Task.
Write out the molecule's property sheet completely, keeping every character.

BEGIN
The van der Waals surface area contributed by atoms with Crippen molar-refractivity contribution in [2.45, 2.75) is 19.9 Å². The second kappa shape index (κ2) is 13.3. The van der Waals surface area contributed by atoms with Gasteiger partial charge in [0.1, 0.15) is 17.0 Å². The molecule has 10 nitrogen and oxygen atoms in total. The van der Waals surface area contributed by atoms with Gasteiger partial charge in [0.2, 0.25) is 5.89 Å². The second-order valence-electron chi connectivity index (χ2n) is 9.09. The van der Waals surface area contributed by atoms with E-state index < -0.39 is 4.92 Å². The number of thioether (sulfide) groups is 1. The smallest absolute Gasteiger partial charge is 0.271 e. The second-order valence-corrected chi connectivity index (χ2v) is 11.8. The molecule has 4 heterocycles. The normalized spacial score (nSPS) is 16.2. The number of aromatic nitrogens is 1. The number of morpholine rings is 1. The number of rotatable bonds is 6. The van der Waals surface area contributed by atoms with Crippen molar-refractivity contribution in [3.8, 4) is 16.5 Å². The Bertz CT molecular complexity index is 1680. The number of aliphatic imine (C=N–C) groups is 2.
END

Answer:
The van der Waals surface area contributed by atoms with Crippen molar-refractivity contribution in [2.45, 2.75) is 19.9 Å². The second kappa shape index (κ2) is 13.3. The van der Waals surface area contributed by atoms with Gasteiger partial charge in [0.1, 0.15) is 17.0 Å². The molecule has 10 nitrogen and oxygen atoms in total. The van der Waals surface area contributed by atoms with Gasteiger partial charge in [0.2, 0.25) is 5.89 Å². The second-order valence-electron chi connectivity index (χ2n) is 9.09. The van der Waals surface area contributed by atoms with E-state index < -0.39 is 4.92 Å². The number of thioether (sulfide) groups is 1. The smallest absolute Gasteiger partial charge is 0.271 e. The second-order valence-corrected chi connectivity index (χ2v) is 11.8. The molecule has 4 heterocycles. The normalized spacial score (nSPS) is 16.2. The number of aromatic nitrogens is 1. The number of morpholine rings is 1. The number of rotatable bonds is 6. The van der Waals surface area contributed by atoms with Crippen molar-refractivity contribution in [3.8, 4) is 16.5 Å². The Bertz CT molecular complexity index is 1680. The number of aliphatic imine (C=N–C) groups is 2.